Further along, as the line of policeman was approached, the violence continued as the women were met with a slew of insults and violent tactics from the police on duty that day. Rather than taking the women off to be arrested, abusive rhetoric back and forth began to dominate proceedings.
For the next six hours the women faced a barrage of abuse, both verbal and physical, as they attempted to enter parliament. Whilst the police managed to deter the women from breaking in by throwing them back into the crowds, often the women would be subjected to further assaults.
Some of the most common injuries incurred included black eyes, bruised bodies, nose bleeds as well as some sprains and more serious injuries that required treatment at a medical post set up at Caxton Hall.
One prominent suffragette called Rosa May Billinghurst, a well-known disabled campaigner, had also been the victim of assault by the police.
The accounts of sexual violence and police brutality were rife with the police eventually arresting 115 women and four men although charges against them would later be dropped.
Perhaps one of the most enduring moments of the brutality from that day was captured in photograph and subsequently printed the next day.
The image depicts the moment that campaigner Ada Wright is laying on the ground, already the victim of numerous hits and shoves by police. Surrounded by men, one gentleman attempts to protect her as she lays prostrate, however he is subsequently shoved to the ground himself and Ada becomes the subject of more violence as she is picked up and tossed back into the crowds.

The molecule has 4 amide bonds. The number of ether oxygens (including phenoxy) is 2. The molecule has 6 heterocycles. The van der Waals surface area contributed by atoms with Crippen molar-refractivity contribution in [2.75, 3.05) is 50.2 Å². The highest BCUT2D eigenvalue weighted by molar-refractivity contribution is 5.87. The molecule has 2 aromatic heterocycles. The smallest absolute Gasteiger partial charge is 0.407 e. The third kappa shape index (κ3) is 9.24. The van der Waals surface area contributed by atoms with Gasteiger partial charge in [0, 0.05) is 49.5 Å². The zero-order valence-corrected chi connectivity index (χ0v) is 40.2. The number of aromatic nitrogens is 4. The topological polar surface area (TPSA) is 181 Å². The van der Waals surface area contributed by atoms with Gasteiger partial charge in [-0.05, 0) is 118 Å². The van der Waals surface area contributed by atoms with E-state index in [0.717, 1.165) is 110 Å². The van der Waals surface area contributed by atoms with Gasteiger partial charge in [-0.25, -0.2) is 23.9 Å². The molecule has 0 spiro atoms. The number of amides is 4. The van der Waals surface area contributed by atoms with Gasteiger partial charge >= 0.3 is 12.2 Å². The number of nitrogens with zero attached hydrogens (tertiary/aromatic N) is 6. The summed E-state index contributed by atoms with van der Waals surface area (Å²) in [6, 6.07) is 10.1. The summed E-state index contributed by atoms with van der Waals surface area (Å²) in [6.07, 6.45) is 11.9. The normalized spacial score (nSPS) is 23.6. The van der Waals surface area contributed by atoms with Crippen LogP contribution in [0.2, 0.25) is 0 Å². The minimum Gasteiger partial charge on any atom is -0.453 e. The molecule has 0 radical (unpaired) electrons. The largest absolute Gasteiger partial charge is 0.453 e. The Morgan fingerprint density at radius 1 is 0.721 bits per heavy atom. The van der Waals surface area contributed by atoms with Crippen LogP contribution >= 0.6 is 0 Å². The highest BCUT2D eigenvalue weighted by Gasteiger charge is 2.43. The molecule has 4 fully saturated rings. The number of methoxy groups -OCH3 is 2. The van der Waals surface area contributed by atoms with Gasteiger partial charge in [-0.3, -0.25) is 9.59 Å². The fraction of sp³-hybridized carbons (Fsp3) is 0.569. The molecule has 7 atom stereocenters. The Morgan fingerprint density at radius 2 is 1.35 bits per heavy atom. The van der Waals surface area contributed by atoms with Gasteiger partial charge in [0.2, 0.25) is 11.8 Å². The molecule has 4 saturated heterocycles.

Such an experience was replicated and inflicted on many women during the protest, leaving many unanswered questions the following morning.
With just over 100 women rounded up and arrested by the police, the following day all charges were dropped on the advice of Winston Churchill who believed that there was no prospect of a good outcome if they proceeded with convictions.
Meanwhile the national press coverage, including the iconic image of Ada Wright on the front of the Daily Mirror, discussed the previous day’s events, with many other periodicals refraining from mentioning the scale of police brutality. Instead, some of the papers extended sympathy for the injuries incurred by the police officers as well as expressing condemnation for the violent tactics employed by the suffragettes.